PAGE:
By Kaitlin Carney
MONTICELLO There is a group of teenagers in Sullivan County who are not just talking about change they feel needs to be made in their community they’re making it happen. Under the umbrella of Rural & Migrant Ministry, an organization that has fought for over 30 years for social justice and rights of farm workers in Sullivan County, the Youth Economic Group (YEG) was formed in 2010.
These teens identified a lack of jobs and challenging creative opportunities to be involved in as two major problems. The YEG has started its first venture: a cooperative business model that has members designing, sourcing, fabricating, and selling market bags. The teens researched their product, traveled to NYC for creative inspiration, and brainstormed ideas and concepts on storyboards.
A first in what will be a long line of accessories is the market bag. The teens purchase the bags from Justico, a fair-trade women’s cooperative in Mexico. They then hand dye each bag with a variety of custom natural dyes. When the bags are dry, the teens silk screen custom designs with messages of social justice and equality.
“There are statements on different ideas that the group thinks, are concerned about, and feels is pressing to bring awareness to,” explained Youth Economic Education Coordinator Jillian Rahm.
The YEG Business is youth-run and youth-operated. Following a cooperative business model means that everyone does equal work, has equal accountability, and are constantly reinvesting in the project. The business is also a grant funded project and each teen earns a salary.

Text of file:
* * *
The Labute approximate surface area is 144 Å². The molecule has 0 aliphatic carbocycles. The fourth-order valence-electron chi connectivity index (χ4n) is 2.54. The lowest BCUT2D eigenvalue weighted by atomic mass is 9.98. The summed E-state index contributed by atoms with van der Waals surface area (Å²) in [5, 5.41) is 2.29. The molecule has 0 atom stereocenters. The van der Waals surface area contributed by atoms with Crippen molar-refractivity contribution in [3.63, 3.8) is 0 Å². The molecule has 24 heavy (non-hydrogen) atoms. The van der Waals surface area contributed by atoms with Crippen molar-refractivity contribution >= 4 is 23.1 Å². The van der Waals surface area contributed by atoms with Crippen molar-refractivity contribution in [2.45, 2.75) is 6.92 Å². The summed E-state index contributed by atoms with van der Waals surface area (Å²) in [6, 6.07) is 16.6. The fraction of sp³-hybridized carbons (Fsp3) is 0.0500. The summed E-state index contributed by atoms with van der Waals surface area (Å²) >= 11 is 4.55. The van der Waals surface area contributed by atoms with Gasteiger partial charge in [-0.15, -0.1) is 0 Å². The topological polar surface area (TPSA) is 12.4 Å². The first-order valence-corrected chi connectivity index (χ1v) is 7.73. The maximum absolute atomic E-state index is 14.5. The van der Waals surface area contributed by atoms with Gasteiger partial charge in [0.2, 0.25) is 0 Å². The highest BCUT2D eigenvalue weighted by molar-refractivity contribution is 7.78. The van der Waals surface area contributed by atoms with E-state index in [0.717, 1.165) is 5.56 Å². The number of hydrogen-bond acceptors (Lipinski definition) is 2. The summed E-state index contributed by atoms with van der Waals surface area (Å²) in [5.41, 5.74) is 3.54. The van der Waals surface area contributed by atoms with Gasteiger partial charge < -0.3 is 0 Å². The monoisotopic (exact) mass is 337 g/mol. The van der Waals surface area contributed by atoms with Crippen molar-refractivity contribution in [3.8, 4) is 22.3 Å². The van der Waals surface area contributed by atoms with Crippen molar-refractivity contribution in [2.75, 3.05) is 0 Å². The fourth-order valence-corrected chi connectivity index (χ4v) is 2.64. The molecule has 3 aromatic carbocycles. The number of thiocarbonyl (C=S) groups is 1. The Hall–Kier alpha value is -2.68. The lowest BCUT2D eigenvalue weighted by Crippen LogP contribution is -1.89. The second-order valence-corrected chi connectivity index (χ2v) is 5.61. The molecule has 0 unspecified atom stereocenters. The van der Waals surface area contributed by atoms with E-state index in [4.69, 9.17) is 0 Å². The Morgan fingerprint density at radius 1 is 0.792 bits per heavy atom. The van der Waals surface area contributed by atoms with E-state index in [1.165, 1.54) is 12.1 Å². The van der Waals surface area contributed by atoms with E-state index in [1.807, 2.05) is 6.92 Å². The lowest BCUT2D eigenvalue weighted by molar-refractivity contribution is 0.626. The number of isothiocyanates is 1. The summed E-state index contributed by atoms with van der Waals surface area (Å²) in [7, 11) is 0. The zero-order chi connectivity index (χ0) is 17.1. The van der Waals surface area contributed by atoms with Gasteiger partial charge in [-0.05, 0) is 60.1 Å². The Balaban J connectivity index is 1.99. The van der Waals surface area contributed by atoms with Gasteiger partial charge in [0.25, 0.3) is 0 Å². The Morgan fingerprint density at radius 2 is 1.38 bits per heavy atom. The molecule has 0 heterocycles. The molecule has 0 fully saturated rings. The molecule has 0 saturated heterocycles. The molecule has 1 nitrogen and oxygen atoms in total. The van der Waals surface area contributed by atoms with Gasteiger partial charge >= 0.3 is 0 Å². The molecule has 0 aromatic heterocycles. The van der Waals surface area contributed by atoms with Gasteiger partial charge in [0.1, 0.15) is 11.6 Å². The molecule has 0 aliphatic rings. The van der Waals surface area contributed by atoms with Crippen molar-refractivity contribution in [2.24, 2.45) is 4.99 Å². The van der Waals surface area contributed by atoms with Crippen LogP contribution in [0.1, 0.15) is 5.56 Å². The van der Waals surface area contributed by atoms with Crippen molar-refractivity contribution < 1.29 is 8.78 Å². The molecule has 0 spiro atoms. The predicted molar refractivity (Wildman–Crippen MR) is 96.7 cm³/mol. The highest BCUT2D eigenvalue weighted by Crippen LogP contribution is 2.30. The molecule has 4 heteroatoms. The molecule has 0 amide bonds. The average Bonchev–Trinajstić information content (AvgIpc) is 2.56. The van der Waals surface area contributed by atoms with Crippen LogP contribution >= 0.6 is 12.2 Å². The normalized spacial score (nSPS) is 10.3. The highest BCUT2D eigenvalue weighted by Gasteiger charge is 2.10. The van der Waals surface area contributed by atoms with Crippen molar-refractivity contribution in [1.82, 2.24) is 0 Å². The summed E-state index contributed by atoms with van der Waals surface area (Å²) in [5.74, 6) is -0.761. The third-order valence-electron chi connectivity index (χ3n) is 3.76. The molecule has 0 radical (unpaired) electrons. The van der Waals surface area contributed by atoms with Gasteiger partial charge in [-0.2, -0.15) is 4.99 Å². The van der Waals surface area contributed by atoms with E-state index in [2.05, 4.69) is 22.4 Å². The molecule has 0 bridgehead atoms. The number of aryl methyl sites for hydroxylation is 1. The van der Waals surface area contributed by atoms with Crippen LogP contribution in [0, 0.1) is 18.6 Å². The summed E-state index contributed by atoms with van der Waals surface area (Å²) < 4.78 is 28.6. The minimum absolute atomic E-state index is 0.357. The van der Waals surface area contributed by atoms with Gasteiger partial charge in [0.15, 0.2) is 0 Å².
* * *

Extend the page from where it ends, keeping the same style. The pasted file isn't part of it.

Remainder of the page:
Throughout the summer, students worked 26-hour weeks, and the bulk of the grant monies went to materials and startup. To that end the group endeavors to find local sponsorship so that they may continue their venture, and retailers to sell their wares.
The group is currently housed in the basement of the First Presbyterian Church in Liberty, a space wholly donated by the congregation. Pastor Wallace, who had a 50-year career at the church, was one day away from retirement when he was approached about space for the group. He simply told them, “I would love to see that happen.” They now occupy two rooms in the basement.
Looking forward, the teens would like to find a larger space to better accommodate their growing production operation that includes a design area, bag dying and drying area, and a darkroom for silk screening.
The teens are excited and passionate about their involvement. Irina Pezo of Liberty stated, “We are doing something different. No one else in the community is doing what we’re doing. We’re part of a group to better our community and it’s really interesting.”
Joel Aguilar, an apprentice in the cooperative from Rock Hill spoke of the growth potential he feels the group has: “In-school programs for kids don’t have much development opportunities. This helps us to get ahead.”
The teens have taken their challenges in stride. Their production area is donated space in a church basement, their grant funding won’t cover the full scope of the project, they had to learn the ropes of silk screening and building a dark room, and sometimes their van breaks down. But those issues are minor blemishes on a bright outlook. The excitement and pride in their work is palpable when they speak of their product, their ideas, or their dreams.
“There is a real positive energy. Our needs, so far, the world has helped us with,” explained intern Katia Chapman.
“These kids could be out there doing anything with their free time, but they’re here. Irina spoke to 200 people about our work. They are consciously doing this no one twists their arms,” added Rahm.
Now the teens are bouncing around names for their product line. They have identified retailers: Bethel Harvest Market and Green Flea on Columbus Ave, in NYC, and they keep creating designs for their new bags. They hope to expand the line to include hand woven, handmade hats, jewelry and t-shirts. Their work will be featured in an HBO Documentary and they are recruiting new members. And these teens are focused: on goals, on their product, and on their community. They are creating their own successes.
For further information, to get involved or to support the YEG contact Jillian Rahm at Rural & Migrant Ministry at 798-8275.